Wait, what!? Your favourite social app is launching an online magazine about 'real life'.

Social media has come a long way since the days of MSN conversations written entirely in acronyms, or the politics of your MySpace Top Friends list.

Social media isn’t just about filters and time-wasting anymore. It’s about art, people.

Snapchat, the photo-sharing app (and, more importantly, the creator of the flower-crown filter), is launching a digital magazine called Real Life. (Sounds like an oxymoron, but that’s the point).

The magazine will feature one written piece a day, in the format of “essays, arguments, and narratives about living with technology.”

The central theme will be the way we use and experience technology in our everyday lives, but without the dense tech-talk favoured by publications like Wired or Gizmag.  Think Lenny Letter, through the lens of technology.

The brains behind Real Life is Nathan Jurgenson, a social media theorist and Snapchat employee, who will also serve as the magazine’s editor-in-chief. According the Jurgenson, the line between our ‘real life’ and our ‘online life’ no longer exists; the two serve as extensions of each other.

“I’ve argued that ‘online’ and ‘offline’, like ‘body’ and ‘mind’, aren’t like two positions on a light switch—a perspective I’ve called digital dualism,” he wrote in the first piece published on the Real Life website. “Instead, all social life is made of both information and material; it’s technological and human, virtual and real.”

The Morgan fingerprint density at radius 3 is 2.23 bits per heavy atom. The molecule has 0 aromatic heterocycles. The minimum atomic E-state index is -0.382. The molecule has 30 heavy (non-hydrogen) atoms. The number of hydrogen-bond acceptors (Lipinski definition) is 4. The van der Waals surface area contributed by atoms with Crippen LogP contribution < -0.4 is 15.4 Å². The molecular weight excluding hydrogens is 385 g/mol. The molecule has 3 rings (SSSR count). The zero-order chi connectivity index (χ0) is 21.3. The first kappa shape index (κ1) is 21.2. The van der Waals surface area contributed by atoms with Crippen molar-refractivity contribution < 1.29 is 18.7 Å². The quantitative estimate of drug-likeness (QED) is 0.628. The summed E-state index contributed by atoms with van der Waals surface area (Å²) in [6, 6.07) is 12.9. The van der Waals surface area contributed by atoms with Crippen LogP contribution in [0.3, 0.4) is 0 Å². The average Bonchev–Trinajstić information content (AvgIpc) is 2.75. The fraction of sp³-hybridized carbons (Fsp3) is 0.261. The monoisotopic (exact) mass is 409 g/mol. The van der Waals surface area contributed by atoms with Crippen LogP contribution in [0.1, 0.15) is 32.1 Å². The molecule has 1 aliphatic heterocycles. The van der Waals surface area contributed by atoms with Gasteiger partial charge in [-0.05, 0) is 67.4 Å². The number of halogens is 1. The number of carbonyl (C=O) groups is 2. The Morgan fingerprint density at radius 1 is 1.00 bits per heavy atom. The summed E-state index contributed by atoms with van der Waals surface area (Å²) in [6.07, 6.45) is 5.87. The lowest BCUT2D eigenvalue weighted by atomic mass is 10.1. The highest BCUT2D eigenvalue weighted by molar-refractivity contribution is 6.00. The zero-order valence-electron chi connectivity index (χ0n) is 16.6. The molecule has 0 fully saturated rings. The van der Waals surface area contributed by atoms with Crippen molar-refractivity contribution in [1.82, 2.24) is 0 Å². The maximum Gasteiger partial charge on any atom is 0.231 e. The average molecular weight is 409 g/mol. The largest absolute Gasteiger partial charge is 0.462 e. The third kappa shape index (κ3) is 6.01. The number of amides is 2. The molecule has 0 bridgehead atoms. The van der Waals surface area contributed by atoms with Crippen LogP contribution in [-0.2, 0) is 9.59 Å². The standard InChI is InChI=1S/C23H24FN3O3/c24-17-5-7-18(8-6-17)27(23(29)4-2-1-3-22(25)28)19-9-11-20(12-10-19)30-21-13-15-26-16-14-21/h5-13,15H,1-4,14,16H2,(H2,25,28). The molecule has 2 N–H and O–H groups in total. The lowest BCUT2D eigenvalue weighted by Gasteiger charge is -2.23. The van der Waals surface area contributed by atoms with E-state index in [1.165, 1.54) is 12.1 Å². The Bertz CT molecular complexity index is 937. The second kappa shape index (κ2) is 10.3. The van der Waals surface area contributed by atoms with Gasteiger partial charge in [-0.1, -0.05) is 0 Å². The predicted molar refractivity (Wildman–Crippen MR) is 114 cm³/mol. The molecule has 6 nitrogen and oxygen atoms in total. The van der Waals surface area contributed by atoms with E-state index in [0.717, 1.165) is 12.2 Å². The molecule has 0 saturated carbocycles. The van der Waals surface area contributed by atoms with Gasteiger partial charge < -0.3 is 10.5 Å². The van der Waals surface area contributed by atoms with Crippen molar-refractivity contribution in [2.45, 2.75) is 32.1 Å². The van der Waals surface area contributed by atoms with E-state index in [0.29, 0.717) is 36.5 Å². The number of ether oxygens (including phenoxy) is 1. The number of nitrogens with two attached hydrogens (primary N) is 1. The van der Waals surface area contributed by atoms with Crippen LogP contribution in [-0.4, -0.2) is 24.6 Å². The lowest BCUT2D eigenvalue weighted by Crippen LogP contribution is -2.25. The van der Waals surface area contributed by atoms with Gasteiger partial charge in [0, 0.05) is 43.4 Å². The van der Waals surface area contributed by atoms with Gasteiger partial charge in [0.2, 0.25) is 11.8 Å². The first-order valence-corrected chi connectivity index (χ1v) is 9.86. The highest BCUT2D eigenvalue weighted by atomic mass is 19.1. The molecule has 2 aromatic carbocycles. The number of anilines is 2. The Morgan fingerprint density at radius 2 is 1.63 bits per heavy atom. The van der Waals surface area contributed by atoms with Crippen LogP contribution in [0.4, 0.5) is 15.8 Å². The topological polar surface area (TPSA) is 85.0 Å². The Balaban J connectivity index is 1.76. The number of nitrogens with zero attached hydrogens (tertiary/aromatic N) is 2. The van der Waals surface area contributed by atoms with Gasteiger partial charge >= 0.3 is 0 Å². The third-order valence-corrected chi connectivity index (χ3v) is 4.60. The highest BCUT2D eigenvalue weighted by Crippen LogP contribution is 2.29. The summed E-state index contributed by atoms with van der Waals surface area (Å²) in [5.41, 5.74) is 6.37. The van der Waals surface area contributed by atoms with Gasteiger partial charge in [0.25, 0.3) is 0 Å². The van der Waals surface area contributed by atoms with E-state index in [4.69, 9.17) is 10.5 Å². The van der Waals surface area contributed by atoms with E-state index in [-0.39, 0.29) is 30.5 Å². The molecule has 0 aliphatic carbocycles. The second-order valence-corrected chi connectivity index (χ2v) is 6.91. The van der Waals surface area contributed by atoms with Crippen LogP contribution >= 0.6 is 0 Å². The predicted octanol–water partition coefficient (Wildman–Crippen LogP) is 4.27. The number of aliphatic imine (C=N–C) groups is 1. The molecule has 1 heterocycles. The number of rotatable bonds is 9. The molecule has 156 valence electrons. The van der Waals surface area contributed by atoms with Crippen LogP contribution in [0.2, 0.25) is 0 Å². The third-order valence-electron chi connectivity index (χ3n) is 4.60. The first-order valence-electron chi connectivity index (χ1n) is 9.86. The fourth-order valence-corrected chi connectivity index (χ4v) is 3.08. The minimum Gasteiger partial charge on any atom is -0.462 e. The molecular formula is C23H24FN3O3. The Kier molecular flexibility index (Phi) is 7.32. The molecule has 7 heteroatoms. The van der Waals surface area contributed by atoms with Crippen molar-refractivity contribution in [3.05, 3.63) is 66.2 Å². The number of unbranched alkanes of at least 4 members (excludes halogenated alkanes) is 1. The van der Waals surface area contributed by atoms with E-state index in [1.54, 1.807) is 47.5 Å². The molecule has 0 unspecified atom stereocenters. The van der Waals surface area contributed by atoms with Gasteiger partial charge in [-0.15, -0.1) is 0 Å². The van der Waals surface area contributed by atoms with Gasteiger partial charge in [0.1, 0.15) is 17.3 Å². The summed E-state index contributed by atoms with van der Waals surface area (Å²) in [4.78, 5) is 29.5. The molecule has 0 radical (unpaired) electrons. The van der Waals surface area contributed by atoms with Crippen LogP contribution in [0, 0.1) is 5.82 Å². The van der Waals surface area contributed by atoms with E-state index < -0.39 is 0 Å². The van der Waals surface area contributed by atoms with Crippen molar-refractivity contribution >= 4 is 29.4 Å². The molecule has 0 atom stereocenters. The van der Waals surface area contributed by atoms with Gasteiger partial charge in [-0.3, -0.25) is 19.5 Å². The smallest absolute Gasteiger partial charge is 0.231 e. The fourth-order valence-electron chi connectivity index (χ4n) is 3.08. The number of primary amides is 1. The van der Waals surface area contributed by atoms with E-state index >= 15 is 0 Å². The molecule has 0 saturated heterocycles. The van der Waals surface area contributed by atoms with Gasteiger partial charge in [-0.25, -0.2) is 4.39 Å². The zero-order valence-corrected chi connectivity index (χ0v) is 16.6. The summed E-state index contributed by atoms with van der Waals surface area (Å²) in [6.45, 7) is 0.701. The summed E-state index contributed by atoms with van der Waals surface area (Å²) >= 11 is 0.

Hence the site’s title. But there’s more to it than that. The title Real Life isn’t just a dig at our increasingly antisocial tendency to live our lives online, it’s also the title of 1980’s art publication from New York. #trendy

Jurgenson is adamant that all pieces published to the site will be creative or academically-inspired think pieces, “…though we may eventually expand to other mediums and formats as well.”


Perhaps the most interesting part of Real Life, however, is the way it’s differentiating from the social media ‘norm’. While Instagram and Facebook are pushing boundaries and wooing consumers with video innovations, Snapchat is returning to the written word. Heck, there might be hope for us writers and readers after all.


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As for Snapchat’s role in the whole venture?

The social network doesn’t have a lot to do with it (for now) – Snapchat is simply bankrolling the site.

All writers will be editorially autonomous from the Snapchat brand, and will be discussing a broad range of technology from entertainment tech like virtual reality, to wearable health tech. It will be a brave new attempt to ‘humanise’ the world of technology from the icy black hole we current see it as.


Speculation among the gossipy nerds online says it will soon line up with the Snapchat Discovery functionality, where different publications push out their own content.

Only time will tell. And in the meantime, let’s all take pig-filter selfie and be done with it.

The mag is set to launch on the 27th of July, right here at www.reallifemag.com